I am very conscious of the pride that there is in the county. My concern, however, has been to consider whether or not there are better arrangements for the future governance of Devon. In particular, I refer to arrangements that would benefit the residents of Devon. That is the underlying principle behind our interest and the request that we have made to the boundary committee.

I welcome the fact that the hon. Gentleman describes himself as an advocate of unitary local government. In the past 15 months, I have felt like I was one of the few advocates of unitary authorities and one of the few who could see their great advantages, including avoiding duplication, increasing efficiency and simplifying responsibility for local council tax payers and local residents.

This debate takes place at a significant time in the restructuring process. As the hon. Gentleman is aware, the boundary committee is considering the representations on its draft proposals for single-tier local government in Devon. Its job is to assess them and provide advice to the Secretary of State and Ministers at the end of the year. I should make it clear that, at this stage, the job is that of the boundary committee and that the Government have no formal role, not least because the boundary committee is charged under statute to conduct the process and is set up under statute as an independent body.

As things stand, therefore, the statute prevents Ministers from making any decision on alternative proposals for unitary local government until six weeks after the date of receipt of advice, which is scheduled to be 31 December. Let me assure the hon. Gentleman that Ministers, not the boundary committee, will make the decisions and that we will be accountable, including in the House, for any decision. Given where we are in the process, I hope that the hon. Gentleman will understand that I will not
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comment specifically on the draft proposals that the boundary committee has published and on which it is considering representations.

Let me deal with the hon. Gentleman’s core concern. He asks on what basis the boundary committee is considering the position of Torbay and Plymouth and whether it has changed since February, when the initial request for its work was made. On 6 February, we asked the boundary committee to provide advice on a number of matters in relation to a proposal for a single tier of local government in Exeter that had been submitted to Government. That request specifically asked the boundary committee whether certain alternative unitary proposals could be identified that would have the capacity to meet the criteria that the Government had set out. In that request—I checked on this during the hon. Gentleman’s speech—we made it clear that the alternative proposals should involve changes to the boundaries of Plymouth and Torbay only if, on the basis of any evidence received, the committee considers that they are essential if there is to be an alternative proposal for a single tier of local government for Exeter and the whole or part of the surrounding Devon county area. In aggregate, that would have the capacity to deliver the outcome specified by the five criteria.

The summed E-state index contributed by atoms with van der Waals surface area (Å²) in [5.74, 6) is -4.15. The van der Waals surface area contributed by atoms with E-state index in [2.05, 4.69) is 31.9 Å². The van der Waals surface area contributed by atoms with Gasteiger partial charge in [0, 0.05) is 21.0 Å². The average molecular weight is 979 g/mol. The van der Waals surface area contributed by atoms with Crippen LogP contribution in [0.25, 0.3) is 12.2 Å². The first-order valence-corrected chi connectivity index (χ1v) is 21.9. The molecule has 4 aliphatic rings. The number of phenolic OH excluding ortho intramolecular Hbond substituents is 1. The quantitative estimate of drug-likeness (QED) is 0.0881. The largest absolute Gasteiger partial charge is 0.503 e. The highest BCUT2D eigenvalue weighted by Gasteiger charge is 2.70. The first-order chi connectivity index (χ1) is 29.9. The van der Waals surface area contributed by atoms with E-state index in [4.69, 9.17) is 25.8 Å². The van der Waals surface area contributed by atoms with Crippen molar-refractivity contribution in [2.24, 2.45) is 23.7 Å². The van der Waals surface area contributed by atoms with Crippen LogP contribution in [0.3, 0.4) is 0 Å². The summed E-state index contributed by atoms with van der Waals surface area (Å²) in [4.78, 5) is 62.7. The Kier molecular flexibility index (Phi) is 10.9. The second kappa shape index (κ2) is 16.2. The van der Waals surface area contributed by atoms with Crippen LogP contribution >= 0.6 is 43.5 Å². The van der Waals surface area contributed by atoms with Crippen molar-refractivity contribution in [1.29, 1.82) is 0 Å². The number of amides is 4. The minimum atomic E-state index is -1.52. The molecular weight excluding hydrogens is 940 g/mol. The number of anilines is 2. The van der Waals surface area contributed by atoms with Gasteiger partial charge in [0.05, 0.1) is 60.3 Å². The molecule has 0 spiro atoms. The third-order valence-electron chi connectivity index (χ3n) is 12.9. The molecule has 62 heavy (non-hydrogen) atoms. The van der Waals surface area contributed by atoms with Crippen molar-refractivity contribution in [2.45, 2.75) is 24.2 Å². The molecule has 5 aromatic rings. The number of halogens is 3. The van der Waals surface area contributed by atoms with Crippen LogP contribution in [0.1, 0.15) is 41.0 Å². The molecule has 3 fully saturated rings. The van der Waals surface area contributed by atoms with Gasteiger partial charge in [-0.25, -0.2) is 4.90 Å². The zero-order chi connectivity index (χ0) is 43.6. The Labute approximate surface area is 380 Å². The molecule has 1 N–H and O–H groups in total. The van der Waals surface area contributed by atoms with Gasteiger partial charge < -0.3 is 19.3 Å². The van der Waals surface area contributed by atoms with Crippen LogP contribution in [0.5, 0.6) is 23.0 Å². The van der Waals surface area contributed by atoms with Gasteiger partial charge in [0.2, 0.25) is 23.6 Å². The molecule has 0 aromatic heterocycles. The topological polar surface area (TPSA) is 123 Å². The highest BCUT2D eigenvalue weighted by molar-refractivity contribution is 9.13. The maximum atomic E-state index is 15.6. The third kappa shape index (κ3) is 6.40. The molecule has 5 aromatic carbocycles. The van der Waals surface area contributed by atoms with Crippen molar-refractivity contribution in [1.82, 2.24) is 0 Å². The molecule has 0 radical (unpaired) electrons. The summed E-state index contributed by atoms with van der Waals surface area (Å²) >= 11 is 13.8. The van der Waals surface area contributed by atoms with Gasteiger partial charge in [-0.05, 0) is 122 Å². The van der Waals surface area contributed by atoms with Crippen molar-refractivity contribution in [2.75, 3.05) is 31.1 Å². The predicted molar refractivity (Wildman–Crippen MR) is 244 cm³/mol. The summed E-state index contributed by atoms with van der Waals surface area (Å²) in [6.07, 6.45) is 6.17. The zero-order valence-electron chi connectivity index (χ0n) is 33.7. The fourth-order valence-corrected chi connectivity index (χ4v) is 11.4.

If the hon. Gentleman has not had a copy of the full request—I suspect that he has—I am happy to let him have one. In black and white and on paper, the basis on which the boundary committee could, or perhaps should, consider the boundaries of Torbay has been clear from the outset.

Mr. Sanders: Does it not strike the Minister as odd that the extremely experienced and able local government officers in two local authorities, together with capable councillors—in one case an elected mayor—and a Member of Parliament have all interpreted that differently? Not only that, they had conversations with the commission and were encouraged to put forward ideas. Later, they were told that they should not have done that, because it was not part of the criteria.

John Healey: I cannot account for how local government officers might have read the guidance, whether they understood it or how they understood it. If the hon. Gentleman had talked to me about it at the same time as other hon. Members, I would have been very clear with him. What was reflected in the request for advice was, essentially, that we should not look to alter the unitary authorities where they exist, but that there had to be some scope for the boundary committee, if it felt that it might be necessary as part of any overall proposals for other arrangements within the county, to consider that question. That was the basis nearly eight months ago, when we first published the advice.

Mr. Sanders: I accept the point that the Minister makes. Since being told that one had wasted one’s time, I have been trying to request a meeting, albeit with the Secretary of State, to discuss the matter. I have been told that the decision is taken not by the Secretary of State, but by the boundary review and that it will make its recommendations at the end of the year.